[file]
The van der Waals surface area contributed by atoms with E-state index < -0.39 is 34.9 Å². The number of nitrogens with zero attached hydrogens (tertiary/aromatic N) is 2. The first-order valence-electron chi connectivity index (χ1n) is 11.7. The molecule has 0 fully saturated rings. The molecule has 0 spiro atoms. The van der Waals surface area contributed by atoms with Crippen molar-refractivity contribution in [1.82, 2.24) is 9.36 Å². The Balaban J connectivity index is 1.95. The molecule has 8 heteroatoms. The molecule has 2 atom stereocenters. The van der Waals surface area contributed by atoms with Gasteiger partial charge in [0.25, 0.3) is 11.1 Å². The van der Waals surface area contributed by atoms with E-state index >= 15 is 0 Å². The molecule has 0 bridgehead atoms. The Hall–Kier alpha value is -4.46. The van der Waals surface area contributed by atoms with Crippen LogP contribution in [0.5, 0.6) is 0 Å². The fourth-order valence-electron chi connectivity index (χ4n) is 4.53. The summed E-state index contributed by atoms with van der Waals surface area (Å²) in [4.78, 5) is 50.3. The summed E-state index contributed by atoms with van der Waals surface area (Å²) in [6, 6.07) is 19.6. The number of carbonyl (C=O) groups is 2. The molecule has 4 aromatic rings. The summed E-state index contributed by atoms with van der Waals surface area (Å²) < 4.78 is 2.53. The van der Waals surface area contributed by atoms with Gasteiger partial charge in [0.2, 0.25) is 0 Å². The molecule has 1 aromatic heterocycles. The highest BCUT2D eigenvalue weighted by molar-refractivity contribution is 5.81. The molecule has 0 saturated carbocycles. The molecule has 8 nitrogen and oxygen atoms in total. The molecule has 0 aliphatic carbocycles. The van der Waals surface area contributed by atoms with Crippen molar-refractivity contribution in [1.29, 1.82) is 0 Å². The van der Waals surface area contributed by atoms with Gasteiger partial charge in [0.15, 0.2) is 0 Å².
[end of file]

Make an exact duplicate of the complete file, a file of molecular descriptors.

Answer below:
The van der Waals surface area contributed by atoms with E-state index < -0.39 is 34.9 Å². The number of nitrogens with zero attached hydrogens (tertiary/aromatic N) is 2. The first-order valence-electron chi connectivity index (χ1n) is 11.7. The molecule has 0 fully saturated rings. The molecule has 0 spiro atoms. The van der Waals surface area contributed by atoms with Crippen molar-refractivity contribution in [1.82, 2.24) is 9.36 Å². The Balaban J connectivity index is 1.95. The molecule has 8 heteroatoms. The molecule has 2 atom stereocenters. The van der Waals surface area contributed by atoms with Gasteiger partial charge in [0.25, 0.3) is 11.1 Å². The van der Waals surface area contributed by atoms with E-state index >= 15 is 0 Å². The molecule has 0 bridgehead atoms. The Hall–Kier alpha value is -4.46. The van der Waals surface area contributed by atoms with Crippen LogP contribution in [0.5, 0.6) is 0 Å². The fourth-order valence-electron chi connectivity index (χ4n) is 4.53. The summed E-state index contributed by atoms with van der Waals surface area (Å²) in [4.78, 5) is 50.3. The summed E-state index contributed by atoms with van der Waals surface area (Å²) in [6, 6.07) is 19.6. The number of carbonyl (C=O) groups is 2. The molecule has 4 aromatic rings. The summed E-state index contributed by atoms with van der Waals surface area (Å²) < 4.78 is 2.53. The van der Waals surface area contributed by atoms with Gasteiger partial charge in [0.2, 0.25) is 0 Å². The molecule has 1 aromatic heterocycles. The highest BCUT2D eigenvalue weighted by molar-refractivity contribution is 5.81. The molecule has 0 saturated carbocycles. The molecule has 8 nitrogen and oxygen atoms in total. The molecule has 0 aliphatic carbocycles. The van der Waals surface area contributed by atoms with Crippen molar-refractivity contribution in [1.29, 1.82) is 0 Å². The van der Waals surface area contributed by atoms with Gasteiger partial charge in [0.15, 0.2) is 0 Å².